university down in Tenfalls.
A professor of golem studies,
or whatever it’s gonna be, right?
(Mathew laughs)
Yeah, using voices as
much to challenge those
is, I think, really
beneficial and healthy.
– I agree, and I love dwarves.
They were my favorite race in D&D.
I grew up, and I love the
Scottish brogue, as you know.
So for me, being a Tolkien fan,
it’s hard for me not to
tie the two together.
And even in my homebrew game,
a lot of dwarves happen to be that way,
but not all of them are,
especially as we get to see them
in other parts of the world and stuff.
And that’s hard for me.
– Yeah.
It’s hard for me to break away from that,
’cause I love that combination so much,
but I also want to acknowledge
that there is diversity
in that space, too.
But I mean, I’m not perfect.
I’m sure I mess it up, too.
And the idea is just being conscious
and being sensitive to it.
You’re coming in from a good place,
and you’re aware of the incorporation
of these aspects into your game.
That’s great.
You’re not infallible.
Be open to feedback, and
adjust and adapt as you go.
– I love that.
This one’s from Teddy.
Thanks, Teddy.
– Thank you, Teddy.
– Do you have any suggestions for DMs
dealing with weak characters?
I’ve been DMing a few one
shots to get my feet wet,
and I had a couple players in particular
who give their characters no
personality or motivation,
or worse, they don’t give me
any character information at all.
All my PCs have procrastination issues
and don’t make characters
until the day of the game,
at which point they just throw some stats
on a character sheet and sit back
waiting for me to entertain them.
It’s hard to get any input
in character creation
since we play over Roll 20 and Discord
instead of in person.
– That is difficult thing,
and it’s not terribly uncommon
through the ages that
the game has existed.
Trying to engage your
players and getting them
to invest more in the narrative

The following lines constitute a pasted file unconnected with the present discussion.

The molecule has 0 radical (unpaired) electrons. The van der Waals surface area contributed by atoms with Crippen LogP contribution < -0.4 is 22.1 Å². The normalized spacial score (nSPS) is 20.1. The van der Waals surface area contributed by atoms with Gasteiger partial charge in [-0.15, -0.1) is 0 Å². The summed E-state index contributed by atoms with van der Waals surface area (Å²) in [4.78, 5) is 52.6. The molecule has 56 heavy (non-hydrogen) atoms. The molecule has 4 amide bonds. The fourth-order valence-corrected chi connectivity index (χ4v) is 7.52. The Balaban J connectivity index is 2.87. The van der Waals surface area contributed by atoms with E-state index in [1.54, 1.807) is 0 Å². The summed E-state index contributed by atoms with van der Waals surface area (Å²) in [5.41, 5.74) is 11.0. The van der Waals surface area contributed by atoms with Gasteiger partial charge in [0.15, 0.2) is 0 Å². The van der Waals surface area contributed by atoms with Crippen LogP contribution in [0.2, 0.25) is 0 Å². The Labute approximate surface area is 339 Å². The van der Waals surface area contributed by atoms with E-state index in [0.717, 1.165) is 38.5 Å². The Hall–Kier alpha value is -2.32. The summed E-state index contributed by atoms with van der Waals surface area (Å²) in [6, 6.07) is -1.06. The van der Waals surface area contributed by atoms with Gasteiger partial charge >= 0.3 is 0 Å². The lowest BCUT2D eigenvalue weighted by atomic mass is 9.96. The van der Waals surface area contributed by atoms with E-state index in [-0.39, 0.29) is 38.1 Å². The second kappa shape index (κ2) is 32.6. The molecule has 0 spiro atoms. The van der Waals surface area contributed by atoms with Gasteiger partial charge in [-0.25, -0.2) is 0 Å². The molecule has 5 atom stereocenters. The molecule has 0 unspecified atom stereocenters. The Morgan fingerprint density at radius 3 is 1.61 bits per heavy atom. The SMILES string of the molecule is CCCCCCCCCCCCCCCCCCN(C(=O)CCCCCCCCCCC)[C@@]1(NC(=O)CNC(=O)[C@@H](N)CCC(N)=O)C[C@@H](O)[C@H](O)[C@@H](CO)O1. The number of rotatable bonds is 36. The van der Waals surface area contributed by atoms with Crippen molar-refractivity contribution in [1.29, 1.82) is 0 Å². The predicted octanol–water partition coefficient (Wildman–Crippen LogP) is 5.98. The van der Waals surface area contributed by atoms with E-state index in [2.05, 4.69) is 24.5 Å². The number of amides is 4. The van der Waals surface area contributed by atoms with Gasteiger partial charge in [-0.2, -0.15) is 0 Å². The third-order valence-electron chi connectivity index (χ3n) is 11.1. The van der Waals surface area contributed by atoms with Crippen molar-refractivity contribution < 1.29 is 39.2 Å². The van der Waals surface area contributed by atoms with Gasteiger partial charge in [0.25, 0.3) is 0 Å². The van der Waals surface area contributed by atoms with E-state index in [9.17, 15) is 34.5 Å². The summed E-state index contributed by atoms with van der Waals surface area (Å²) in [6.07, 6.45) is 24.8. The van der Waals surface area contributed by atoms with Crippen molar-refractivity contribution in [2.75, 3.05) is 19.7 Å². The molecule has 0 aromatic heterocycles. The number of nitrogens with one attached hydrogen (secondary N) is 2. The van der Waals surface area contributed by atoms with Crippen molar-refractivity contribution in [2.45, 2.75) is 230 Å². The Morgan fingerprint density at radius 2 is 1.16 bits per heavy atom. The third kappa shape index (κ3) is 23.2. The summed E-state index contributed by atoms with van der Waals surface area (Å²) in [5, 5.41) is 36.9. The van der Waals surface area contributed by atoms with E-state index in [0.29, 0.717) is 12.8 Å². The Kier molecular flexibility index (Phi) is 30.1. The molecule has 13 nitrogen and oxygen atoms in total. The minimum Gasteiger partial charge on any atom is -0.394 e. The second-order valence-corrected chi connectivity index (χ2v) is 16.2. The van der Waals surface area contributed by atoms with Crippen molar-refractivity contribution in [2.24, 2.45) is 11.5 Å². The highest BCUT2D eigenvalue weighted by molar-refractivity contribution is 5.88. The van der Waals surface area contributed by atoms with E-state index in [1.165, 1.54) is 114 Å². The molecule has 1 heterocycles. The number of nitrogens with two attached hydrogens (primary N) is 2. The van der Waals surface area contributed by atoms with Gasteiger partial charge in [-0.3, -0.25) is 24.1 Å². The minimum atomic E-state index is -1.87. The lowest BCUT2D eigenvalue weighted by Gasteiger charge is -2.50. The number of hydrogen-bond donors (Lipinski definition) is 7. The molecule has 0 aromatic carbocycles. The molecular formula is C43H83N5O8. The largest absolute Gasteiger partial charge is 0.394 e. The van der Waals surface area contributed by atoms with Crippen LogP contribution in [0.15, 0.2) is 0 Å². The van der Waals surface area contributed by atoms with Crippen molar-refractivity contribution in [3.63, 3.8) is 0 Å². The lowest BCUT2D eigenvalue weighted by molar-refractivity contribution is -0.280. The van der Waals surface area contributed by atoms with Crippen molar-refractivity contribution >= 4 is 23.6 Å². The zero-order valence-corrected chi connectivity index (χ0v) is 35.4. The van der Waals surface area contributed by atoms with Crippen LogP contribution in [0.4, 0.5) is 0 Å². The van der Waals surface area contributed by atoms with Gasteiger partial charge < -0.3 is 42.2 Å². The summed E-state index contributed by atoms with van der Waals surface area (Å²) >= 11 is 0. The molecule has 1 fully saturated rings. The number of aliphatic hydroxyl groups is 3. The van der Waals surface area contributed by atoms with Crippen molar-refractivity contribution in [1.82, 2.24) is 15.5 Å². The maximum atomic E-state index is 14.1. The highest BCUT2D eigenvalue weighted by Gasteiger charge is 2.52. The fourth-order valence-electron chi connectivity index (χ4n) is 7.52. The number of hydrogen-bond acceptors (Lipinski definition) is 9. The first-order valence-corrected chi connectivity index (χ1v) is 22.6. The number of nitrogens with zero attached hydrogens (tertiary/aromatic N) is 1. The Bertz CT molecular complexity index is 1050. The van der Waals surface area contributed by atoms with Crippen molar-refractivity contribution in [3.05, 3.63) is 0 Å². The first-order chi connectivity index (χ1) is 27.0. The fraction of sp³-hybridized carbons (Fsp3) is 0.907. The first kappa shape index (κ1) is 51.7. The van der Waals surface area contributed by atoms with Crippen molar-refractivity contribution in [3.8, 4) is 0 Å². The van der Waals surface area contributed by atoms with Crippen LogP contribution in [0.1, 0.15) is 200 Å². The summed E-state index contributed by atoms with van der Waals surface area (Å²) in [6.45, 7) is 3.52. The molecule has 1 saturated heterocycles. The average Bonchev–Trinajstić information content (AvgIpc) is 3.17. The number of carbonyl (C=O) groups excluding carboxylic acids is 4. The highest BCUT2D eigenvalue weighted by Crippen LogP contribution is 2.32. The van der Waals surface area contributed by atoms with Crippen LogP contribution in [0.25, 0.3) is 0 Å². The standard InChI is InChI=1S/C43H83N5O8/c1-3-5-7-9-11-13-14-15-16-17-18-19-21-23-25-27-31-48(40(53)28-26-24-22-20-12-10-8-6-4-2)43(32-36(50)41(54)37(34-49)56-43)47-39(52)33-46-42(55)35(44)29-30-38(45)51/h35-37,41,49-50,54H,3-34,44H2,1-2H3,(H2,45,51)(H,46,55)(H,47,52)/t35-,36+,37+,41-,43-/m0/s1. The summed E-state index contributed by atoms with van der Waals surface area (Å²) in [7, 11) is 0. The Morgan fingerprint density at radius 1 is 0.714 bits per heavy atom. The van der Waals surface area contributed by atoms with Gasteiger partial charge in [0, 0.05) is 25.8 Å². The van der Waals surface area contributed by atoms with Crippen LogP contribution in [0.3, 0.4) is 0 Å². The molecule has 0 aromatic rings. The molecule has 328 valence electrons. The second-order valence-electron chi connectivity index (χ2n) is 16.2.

and their characters is challenge,
’cause it depends on the players
and the table, I believe.
Sometimes, if they’re really invested
in the mechanics of the game,
if they’re there ’cause,
I want to make a character
to make them badass,
you can create incentives to trick them
into investing into it.
Be like, all right, guys,
well, you can all show up
and make your characters the day of,
but if you give me a
one-page character backstory
that I deem of a certain
level of decent quality
and I find arresting,
you can start with a
magical item of this level,
or you can start with
this amount of money.
And suddenly, you take a
mechanical interest in them,
and give them something that they can,
I can have this over the other
players if I complete this?
Okay, I’m gonna sit down
and come up with a story.
And you trick them into accidentally
making a story that you can then pull
into the narrative of your game,
and hopefully thread them
into this needle of caring
about the world they
wouldn’t have otherwise.
That’s one trick that’s worked
a lot for me in the past.
– That is so funny.
We did literally the
same thing at Wayfinder,
my old LARP summer camp.
What we do when we do capture
the flag with young boys,
little 12-year-old boys are just,
sword, sword, sword, sword, sword!
And we were like, okay, how do we, like,
hide the medicine in the snack?
How do we get the role-playing in there?
And we used to do this
thing where we would have,
staff members would dress up as monsters.
They would have a little monster mask,
and these big foam weapons,
and they’d be full adult staff members,
and they would be neutral
just roaming around.
But these kids,
they would, through trial
and error, discover,
if we go fight them,
they’ll kill us.
– Yeah.
– If we go talk to them,
we can actually sometimes convince them
to go fight the other side.
So you’d have these
12-year-old boys running up
and being like, monster,
monster, be our friend!
(chuckling) Be our friend!
(Matthew laughs)
Got ’em.
– I love that.
– But I love that tricking
them aspect there.
I would say also,
this can be really challenging,
and one of the things I think you have,
this is like a grim
answer to this question,
but I think a blunt discussion of like,
hey, as a DM, I’d like to be fulfilled
with this sort of more
role-playing aspect.
Is this an element of the game
you guys are interested in?
Because if you have a
bunch of sober adults
look you in the eye
over your Skype and go,
I am not interested in role-playing.
That’s something you,
as difference of an opinion as
that is, you have to respect.
– Yeah, and think if that’s
the kinda game you wanna run.
There is a difficult decision sometimes
where you realize I
really wanna play this,
but is it worth my time if we cannot find
mutual appreciation of
what we want out of this?
Perhaps you’re like,
I’m willing to sacrifice
this level of my expectation
to make this game happen,
and that’s fine, but you have
to have that conversation
and agree to that.
– [Brennan] Mm-hmm.
– But there also is a
level where you’re like,
for the amount of energy
I’m putting into this game,
if my players aren’t gonna engage